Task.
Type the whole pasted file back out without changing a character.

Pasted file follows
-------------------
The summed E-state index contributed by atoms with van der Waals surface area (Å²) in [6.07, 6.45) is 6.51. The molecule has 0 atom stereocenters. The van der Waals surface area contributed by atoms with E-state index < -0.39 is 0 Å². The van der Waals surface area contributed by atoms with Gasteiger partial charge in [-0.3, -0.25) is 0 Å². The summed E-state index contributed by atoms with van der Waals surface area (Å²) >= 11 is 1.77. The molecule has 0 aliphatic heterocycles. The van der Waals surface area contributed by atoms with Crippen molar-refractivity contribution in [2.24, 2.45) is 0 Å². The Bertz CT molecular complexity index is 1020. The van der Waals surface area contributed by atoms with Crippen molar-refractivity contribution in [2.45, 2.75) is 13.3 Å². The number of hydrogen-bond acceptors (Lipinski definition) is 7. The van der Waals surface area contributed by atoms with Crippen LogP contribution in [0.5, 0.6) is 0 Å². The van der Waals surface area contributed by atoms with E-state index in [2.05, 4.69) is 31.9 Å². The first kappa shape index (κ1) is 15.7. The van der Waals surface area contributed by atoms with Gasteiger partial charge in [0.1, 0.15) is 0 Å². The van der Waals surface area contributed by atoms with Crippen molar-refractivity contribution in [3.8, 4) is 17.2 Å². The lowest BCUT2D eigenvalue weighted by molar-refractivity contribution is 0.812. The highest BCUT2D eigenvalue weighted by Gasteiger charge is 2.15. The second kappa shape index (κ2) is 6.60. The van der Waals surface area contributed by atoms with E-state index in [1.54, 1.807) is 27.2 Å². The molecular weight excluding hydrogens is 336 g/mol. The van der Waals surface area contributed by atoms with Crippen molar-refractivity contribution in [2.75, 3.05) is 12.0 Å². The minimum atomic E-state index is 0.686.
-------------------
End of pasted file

The summed E-state index contributed by atoms with van der Waals surface area (Å²) in [6.07, 6.45) is 6.51. The molecule has 0 atom stereocenters. The van der Waals surface area contributed by atoms with E-state index < -0.39 is 0 Å². The van der Waals surface area contributed by atoms with Gasteiger partial charge in [-0.3, -0.25) is 0 Å². The summed E-state index contributed by atoms with van der Waals surface area (Å²) >= 11 is 1.77. The molecule has 0 aliphatic heterocycles. The van der Waals surface area contributed by atoms with Crippen molar-refractivity contribution in [2.24, 2.45) is 0 Å². The Bertz CT molecular complexity index is 1020. The van der Waals surface area contributed by atoms with Crippen molar-refractivity contribution in [2.45, 2.75) is 13.3 Å². The number of hydrogen-bond acceptors (Lipinski definition) is 7. The van der Waals surface area contributed by atoms with Crippen LogP contribution in [0.5, 0.6) is 0 Å². The van der Waals surface area contributed by atoms with E-state index in [2.05, 4.69) is 31.9 Å². The first kappa shape index (κ1) is 15.7. The van der Waals surface area contributed by atoms with Gasteiger partial charge in [0.1, 0.15) is 0 Å². The van der Waals surface area contributed by atoms with Crippen molar-refractivity contribution in [3.8, 4) is 17.2 Å². The lowest BCUT2D eigenvalue weighted by molar-refractivity contribution is 0.812. The highest BCUT2D eigenvalue weighted by Gasteiger charge is 2.15. The second kappa shape index (κ2) is 6.60. The van der Waals surface area contributed by atoms with E-state index in [1.54, 1.807) is 27.2 Å². The molecular weight excluding hydrogens is 336 g/mol. The van der Waals surface area contributed by atoms with Crippen molar-refractivity contribution in [2.75, 3.05) is 12.0 Å². The minimum atomic E-state index is 0.686.